If you’re looking for a darker contrast, that can be achieved with bare aluminum and stainless steel by pre-treating it with a metal marking substance. Anodized aluminum, on the other hand, needs no premarking preparation. The laser removes the anodized coating to reveal the raw aluminum underneath, and because this material comes in so many different colors it leaves a very nice, high-contrast mark. Most plastics work similarly, where the laser removes the top layer to reveal the layer below, which is typically a lighter color.
   Another common question consumers have is whether or not permanently marking their electronic devices will void the warranty from the manufacturer. The answer is typically “no” since laser engraving is considered more of a cosmetic enhancement rather than a modification that would affect the behavior or performance of the product. However, the answer to this question depends on the specific company and its policies. If there are any doubts, retailers should always suggest that customers contact the manufacturer of the product before getting it engraved.
   It may be common knowledge these days that consumer electronic companies like Apple and HP have begun offering free engraving services with the purchase of one of their products. Retailers may be reluctant to offer this service simply out of fear of competing with these manufacturing giants, but those who are say there is plenty of profit to go around, particularly because these companies only offer limited engraving services.
   “The answer lies in variety,” says Stanaway. “Manufacturers of consumer tech goods may provide free engraving services, but it’s usually limited to a certain number of characters and certain fonts, and it usually doesn’t include the engraving of logos or artwork.”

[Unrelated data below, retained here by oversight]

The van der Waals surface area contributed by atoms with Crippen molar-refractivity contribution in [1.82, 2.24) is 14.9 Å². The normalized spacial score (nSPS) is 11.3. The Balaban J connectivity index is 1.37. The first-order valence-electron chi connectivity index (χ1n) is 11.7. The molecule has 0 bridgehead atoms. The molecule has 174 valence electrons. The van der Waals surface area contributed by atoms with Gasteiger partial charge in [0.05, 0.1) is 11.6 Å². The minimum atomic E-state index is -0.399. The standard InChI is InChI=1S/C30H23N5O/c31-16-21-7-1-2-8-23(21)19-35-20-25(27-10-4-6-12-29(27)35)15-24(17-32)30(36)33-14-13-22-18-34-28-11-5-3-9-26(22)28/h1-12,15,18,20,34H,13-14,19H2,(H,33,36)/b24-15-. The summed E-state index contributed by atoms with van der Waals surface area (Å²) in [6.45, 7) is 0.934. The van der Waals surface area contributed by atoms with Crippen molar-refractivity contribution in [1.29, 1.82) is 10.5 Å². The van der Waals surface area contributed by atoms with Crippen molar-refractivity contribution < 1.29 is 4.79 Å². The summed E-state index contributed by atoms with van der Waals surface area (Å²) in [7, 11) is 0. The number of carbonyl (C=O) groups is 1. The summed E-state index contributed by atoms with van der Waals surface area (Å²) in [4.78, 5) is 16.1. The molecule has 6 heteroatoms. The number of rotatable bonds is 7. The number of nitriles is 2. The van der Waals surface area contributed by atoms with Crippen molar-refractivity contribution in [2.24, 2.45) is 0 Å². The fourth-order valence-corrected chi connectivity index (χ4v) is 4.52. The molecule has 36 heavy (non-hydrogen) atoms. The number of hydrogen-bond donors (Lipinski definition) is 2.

By offering consumers more variety and greater detail, not only can you attract more potential customers but you can also offer more price points. “Keep in mind that the big players (Apple, HP, etc.) won’t do the specific custom personalization that most consumers desire, and here lies our potential,” says Catanus, adding that the best time to get involved in this market is now, while the concept is still cutting edge and cool. Just like anything else, it’s the early bird who gets the worm.
   Catanus says another great thing about this market is that it’s unlikely to get saturated for many years to come. “The technology industry is growing and changing so fast that there’s a very high product turnover rate, which means there will always be business,” he says. In addition, he says technology tattoos can be marketed to more than just the younger generations. “Every level of the population is directly a target market, from the students who have tech gadgets to the adults and corporations.”
   There’s no doubt that personalized products are in very high demand with consumers these days. Even if trophies, awards, signs and nameplates are still your bread and butter, technology tattoos offer a great opportunity to expand your customer base and increase your sales. And the best part of all is that you don’t need to purchase new equipment or expand your inventory in order to make it happen. If you own a laser engraving system then you already have everything you need to take advantage of one of the hottest new trends in the industry